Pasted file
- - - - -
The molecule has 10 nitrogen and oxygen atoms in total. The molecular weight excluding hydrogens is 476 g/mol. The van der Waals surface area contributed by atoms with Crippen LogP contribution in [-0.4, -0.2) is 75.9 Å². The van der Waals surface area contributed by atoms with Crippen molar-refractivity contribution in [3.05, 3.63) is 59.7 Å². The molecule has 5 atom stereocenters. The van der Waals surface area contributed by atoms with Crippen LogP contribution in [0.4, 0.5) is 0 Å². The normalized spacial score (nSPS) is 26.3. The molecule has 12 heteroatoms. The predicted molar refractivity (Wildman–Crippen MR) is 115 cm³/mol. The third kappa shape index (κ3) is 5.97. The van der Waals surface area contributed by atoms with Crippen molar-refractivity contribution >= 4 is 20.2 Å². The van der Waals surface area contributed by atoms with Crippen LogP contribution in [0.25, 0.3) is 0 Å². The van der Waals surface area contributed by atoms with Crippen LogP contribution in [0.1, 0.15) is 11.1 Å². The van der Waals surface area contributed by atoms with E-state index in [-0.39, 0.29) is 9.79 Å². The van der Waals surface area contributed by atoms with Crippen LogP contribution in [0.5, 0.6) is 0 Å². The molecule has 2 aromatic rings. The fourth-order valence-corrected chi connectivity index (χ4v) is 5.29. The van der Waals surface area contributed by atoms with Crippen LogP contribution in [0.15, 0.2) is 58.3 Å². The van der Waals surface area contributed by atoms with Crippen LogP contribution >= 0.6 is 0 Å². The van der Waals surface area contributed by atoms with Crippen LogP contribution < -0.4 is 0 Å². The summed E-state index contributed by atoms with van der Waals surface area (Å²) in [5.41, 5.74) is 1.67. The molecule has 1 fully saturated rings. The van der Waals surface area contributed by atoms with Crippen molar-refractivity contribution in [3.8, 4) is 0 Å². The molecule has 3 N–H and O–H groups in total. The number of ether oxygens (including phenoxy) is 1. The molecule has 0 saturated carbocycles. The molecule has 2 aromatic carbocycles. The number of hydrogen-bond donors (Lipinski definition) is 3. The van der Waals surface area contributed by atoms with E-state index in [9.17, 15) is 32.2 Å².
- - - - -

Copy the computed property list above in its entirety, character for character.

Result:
The molecule has 10 nitrogen and oxygen atoms in total. The molecular weight excluding hydrogens is 476 g/mol. The van der Waals surface area contributed by atoms with Crippen LogP contribution in [-0.4, -0.2) is 75.9 Å². The van der Waals surface area contributed by atoms with Crippen molar-refractivity contribution in [3.05, 3.63) is 59.7 Å². The molecule has 5 atom stereocenters. The van der Waals surface area contributed by atoms with Crippen LogP contribution in [0.4, 0.5) is 0 Å². The normalized spacial score (nSPS) is 26.3. The molecule has 12 heteroatoms. The predicted molar refractivity (Wildman–Crippen MR) is 115 cm³/mol. The third kappa shape index (κ3) is 5.97. The van der Waals surface area contributed by atoms with Crippen molar-refractivity contribution >= 4 is 20.2 Å². The van der Waals surface area contributed by atoms with Crippen LogP contribution in [0.25, 0.3) is 0 Å². The van der Waals surface area contributed by atoms with Crippen LogP contribution in [0.1, 0.15) is 11.1 Å². The van der Waals surface area contributed by atoms with E-state index in [-0.39, 0.29) is 9.79 Å². The van der Waals surface area contributed by atoms with Crippen LogP contribution in [0.5, 0.6) is 0 Å². The molecule has 2 aromatic rings. The fourth-order valence-corrected chi connectivity index (χ4v) is 5.29. The van der Waals surface area contributed by atoms with Crippen LogP contribution in [0.15, 0.2) is 58.3 Å². The van der Waals surface area contributed by atoms with Crippen LogP contribution >= 0.6 is 0 Å². The van der Waals surface area contributed by atoms with Crippen LogP contribution < -0.4 is 0 Å². The summed E-state index contributed by atoms with van der Waals surface area (Å²) in [5.41, 5.74) is 1.67. The molecule has 1 fully saturated rings. The van der Waals surface area contributed by atoms with Crippen molar-refractivity contribution in [3.8, 4) is 0 Å². The molecule has 3 N–H and O–H groups in total. The number of ether oxygens (including phenoxy) is 1. The molecule has 0 saturated carbocycles. The molecule has 2 aromatic carbocycles. The number of hydrogen-bond donors (Lipinski definition) is 3. The van der Waals surface area contributed by atoms with E-state index in [9.17, 15) is 32.2 Å².